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Generation
The number of times an electronic signal is copied. First generation refers to the original material, usually in its unedited form. The edited videotape made from this material is considered to be second generation. All subsequent copies or duplicates are one generation removed from the material from which they were copied. Care must be taken to ensure that distortion and other defects do not degrade the video and audio quality.

With analog duplication techniques, distortion and other noticeable problems occur after only a few generations, typically 7 or 8. In the digital domain, a minimum of 20 generations may be made before any defects are noticeable.

Hard Copy
Also called a printout. A paper printout of computer data. In editing, a printout of an EDL. topˆ

HDTV
A television system that offers more than twice the picture resolution of a conventional television. The SMPTE 240-M system contains 1125 horizontal scan lines per frame while conventional television has 525 lines. The screen aspect ratio is typically 16:9 (1.78:1) as opposed to 4:3 (1.33:1) for standard television images.

HDTV videotape, when converted to film, compares favorably with the quality of direct optical photography using motion picture film cameras. topˆ

Helical Scan (also known as slant track)
VTR or VCR recording format that wraps the tape around the video scanner in a helix pattern. There are essentially two helical scan formats, the alpha wrap and the omega wrap. The alpha wrap was the first format to be used in early helical scan VTRs. The disadvantage of this format is that it requires the videotape to be wrapped 360 degrees around the scanner. This is cumbersome especially if the tape must be loaded or unloaded from the VTR in the middle of the reel.

Current helical scan VTRs and VCRs use an omega wrap. This configuration wraps the tape around the drum in a horseshoe or U pattern, allowing easy threading or removal of the tape. topˆ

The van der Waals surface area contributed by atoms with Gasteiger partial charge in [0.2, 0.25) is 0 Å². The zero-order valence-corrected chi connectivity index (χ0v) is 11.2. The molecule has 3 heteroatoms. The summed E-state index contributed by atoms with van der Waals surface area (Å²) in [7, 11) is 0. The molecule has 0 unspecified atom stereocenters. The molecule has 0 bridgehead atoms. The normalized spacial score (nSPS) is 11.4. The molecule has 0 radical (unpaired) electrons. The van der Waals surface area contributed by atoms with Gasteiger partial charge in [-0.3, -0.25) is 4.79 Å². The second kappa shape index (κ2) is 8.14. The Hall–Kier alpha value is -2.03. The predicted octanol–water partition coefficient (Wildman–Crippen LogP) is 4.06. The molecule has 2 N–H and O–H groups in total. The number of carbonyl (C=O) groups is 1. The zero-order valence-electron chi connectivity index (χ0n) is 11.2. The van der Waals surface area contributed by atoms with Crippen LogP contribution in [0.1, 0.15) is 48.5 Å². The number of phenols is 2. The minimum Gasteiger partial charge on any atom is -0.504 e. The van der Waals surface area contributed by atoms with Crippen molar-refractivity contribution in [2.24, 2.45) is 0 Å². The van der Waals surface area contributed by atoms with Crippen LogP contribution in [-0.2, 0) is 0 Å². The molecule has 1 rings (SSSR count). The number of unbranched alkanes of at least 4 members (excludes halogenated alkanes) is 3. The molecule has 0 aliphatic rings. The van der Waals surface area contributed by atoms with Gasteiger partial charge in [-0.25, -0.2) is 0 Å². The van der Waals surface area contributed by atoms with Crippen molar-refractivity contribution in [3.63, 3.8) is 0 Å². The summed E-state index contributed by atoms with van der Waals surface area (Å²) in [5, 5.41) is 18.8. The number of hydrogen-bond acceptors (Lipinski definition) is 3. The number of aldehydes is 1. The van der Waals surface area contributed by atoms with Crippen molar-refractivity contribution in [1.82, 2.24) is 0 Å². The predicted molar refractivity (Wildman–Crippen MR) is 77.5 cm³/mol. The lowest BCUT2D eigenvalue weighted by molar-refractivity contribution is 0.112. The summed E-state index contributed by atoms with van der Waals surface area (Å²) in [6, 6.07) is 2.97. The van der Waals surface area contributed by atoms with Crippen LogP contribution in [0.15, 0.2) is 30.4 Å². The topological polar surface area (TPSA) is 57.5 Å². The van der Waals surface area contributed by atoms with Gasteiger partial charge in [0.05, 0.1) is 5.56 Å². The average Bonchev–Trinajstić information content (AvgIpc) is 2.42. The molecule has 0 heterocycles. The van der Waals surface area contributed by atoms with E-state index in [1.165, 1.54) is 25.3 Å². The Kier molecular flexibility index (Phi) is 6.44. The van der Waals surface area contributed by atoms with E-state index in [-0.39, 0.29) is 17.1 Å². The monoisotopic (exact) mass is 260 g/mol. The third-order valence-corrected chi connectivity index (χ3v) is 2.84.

Heterodyne Color Recording (color under)
A method of recording that translates the encoded chroma signal to a lower video frequency so that color recording may be effected in a limited bandwidth. It also electronically compensates for the timing jitter inherent in helical scat recorders. Used in consumer and industrial VCRs. topˆ

Hue
A specific color wavelength in the visible light spectrum, an attribute of color perception. Flesh tones, for example, may be changed by adjusting the hue control (sometimes marked color phase) on a television receiver or monitor. topˆ

Interlace
The combining of two sequential television field that make up a complete frame in the NTSC system. Field 1 contains the odd numbered scan lines, field 2 the even numbered line. When combined by interlacing, line 2 falls between 1 and 3, line 4 falls between 3 and 5, and so on. Interlaced scanning solves the problem of flicker at reasonable frame rates. An image repetition rate of less than 48 per second appears to flicker under typical viewing conditions. Interlacing provides a field repetition rate of 60 per second, well above the flicker threshold. The PAL system, having a field rate of 50 per second, often exhibits flicker to those not accustomed to it. Motion picture projection gets around the problem by using a 2-blade shutter assisted by viewing in a relatively dark room. Interlace bring with it motion artifacts that are noticeable at times.

While exhibiting superior motion rendition compared to 24 frame may show a double image particularly noticeable in sporting events or other fast action because of the 1/60th of a second offset between fields. The equalizing and vertical serrated pulses in the sync signal are essential to achieve perfect interlace. topˆ

 

 

 

 


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